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    Where Is Global Warming Hiding?
    By News Staff | February 7th 2014 09:26 AM | Print | E-mail | Track Comments
    Satellite observations of global sea-surface temperature have shown that a 30-year upward trend slowed in the last 15 years.  It can't be due to successful mitigation, since outside the United States and a few countries in Europe, CO2 emissions have not dropped back to those levels.

    Some satellites carry instruments that provide a global view of the surface temperature of oceans and seas. Satellite and local readings show that sea-surface temperature rose rapidly during the 1970s and '80s but then significantly slowed in the last 15 years.

    Climate scientists have been scrambling to explain it and think they have an answer; rearrangement in the energy flow of the climate system and how the ocean stores heat. Scientists have speculated that one of the causes of this ‘plateau’ in sea-surface temperature could be a change in the exchange of ocean water between warm, surface waters and cold, deep waters below 700 m – as if the warming is ‘hiding’ underwater. Temperature measurements at this depth cover a relatively short period.

    But the warm water won’t hide below the surface forever: scientists believe that it may re-emerge later or affect other climate indicators, such as sea level or ocean circulation.


    Global monthly mean sea-surface temperature (SST) anomalies relative to a 1961–90 climatology from satellites (ATSRs: Along-Track Scanning Radiometers) and in-situ records (HadSST3). Black lines: the 100-member HadSST3 ensemble. Red lines: ATSR-based night-time subsurface temperature at 0.2 m depth (SST0.2m) estimates from the ATSR Reprocessing for Climate (ARC) project. Retrievals based on three spectral channels (D3, solid line) are more accurate than retrievals based on only two (D2, dotted line). Contributions of the three different ATSR missions to the curve shown are indicated at the bottom. The in-situ and satellite records were collocated within 5×5° monthly grid boxes: only those where both datasets had data for the same month were used in the comparison. (Adapted from Merchant et al. 2012.) Credit: Hartmann, D.L., A.M.G. Klein Tank, M. Rusticucci, L.V. Alexander, S. Brönnimann, Y. Charabi, F.J. Dentener, E.J. Dlugokencky, D.R. Easterling, A. Kaplan, B.J. Soden, P.W. Thorne, M. Wild&P.M. Zhai, 2013: Observations: Atmosphere and Surface. In: Climate Change 2013: The Physical Science Basis. Contribution of Working Group I to the Fifth Assessment Report of the Intergovernmental Panel on Climate Change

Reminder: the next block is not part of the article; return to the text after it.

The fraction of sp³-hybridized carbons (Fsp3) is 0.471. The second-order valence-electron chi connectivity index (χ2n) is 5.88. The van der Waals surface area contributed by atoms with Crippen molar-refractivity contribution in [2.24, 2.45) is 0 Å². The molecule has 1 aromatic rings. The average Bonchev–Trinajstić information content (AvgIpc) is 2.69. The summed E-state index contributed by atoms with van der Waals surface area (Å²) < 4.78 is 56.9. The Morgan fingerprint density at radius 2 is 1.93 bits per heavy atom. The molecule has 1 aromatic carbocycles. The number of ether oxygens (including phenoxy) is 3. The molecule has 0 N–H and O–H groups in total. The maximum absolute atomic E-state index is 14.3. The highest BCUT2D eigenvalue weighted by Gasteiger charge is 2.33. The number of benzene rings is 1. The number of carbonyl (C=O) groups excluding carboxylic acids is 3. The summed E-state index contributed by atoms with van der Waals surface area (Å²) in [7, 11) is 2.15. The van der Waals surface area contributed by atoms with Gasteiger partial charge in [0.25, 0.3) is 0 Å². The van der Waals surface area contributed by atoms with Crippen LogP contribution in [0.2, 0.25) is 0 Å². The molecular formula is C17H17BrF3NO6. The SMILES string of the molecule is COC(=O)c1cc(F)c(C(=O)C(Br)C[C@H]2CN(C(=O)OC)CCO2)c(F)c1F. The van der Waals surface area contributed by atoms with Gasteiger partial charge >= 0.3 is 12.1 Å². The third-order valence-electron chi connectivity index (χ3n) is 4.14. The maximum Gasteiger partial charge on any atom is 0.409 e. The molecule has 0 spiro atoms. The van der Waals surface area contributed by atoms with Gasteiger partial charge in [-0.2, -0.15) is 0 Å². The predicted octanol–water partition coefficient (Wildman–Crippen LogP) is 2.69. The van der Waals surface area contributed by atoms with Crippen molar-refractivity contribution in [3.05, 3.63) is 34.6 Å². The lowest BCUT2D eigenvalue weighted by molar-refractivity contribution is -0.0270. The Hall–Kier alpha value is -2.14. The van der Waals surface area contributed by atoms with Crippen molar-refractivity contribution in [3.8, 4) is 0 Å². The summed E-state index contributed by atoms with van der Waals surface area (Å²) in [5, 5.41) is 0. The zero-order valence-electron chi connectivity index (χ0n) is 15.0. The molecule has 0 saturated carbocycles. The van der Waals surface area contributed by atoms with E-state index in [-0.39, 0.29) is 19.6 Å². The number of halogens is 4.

ESA began monitoring sea-surface temperature in 1991 with the first Along-Track Scanning Radiometer on the ERS-1 satellite, followed by instruments on ERS-2 and Envisat.

    ESA’s Climate Change Initiative, or CCI, responds to the need for continuous data on the energy budget in our climate system to understand better the slowing increase in sea-surface temperature. Satellite readings enable the detection of real trends in climate. 


    Sea-surface temperature in the Mediterranean Sea from January 2011 to May 2012 as measured by multiple Earth-observation missions. Credit: ESA / Medspiration

     “We can observe changes in sea-surface temperature from the 19th century onwards using millions of measurements gathered by voluntary observers at sea and by buoys that drift around the oceans,” said Nick Rayner from the Met Office Hadley Centre in the UK. “CCI is developing sea-surface temperature information from satellites that provides an independent assessment of these changes over the last few decades.”  

    Project leader Chris Merchant, says, “When comparing changes in global average sea-surface temperature from these two sources, we see they provide a consistent picture since 1996, when the most reliable satellite measurements began. We are now working on applying our methods to earlier satellites, in order to extend reliable satellite-based information back into the 1980s.” 

     Rayner adds, “That will allow us to combine, with increased confidence, the sea-surface temperature information from satellites with measurements gathered in the ocean, to build a better, more complete picture of past changes.”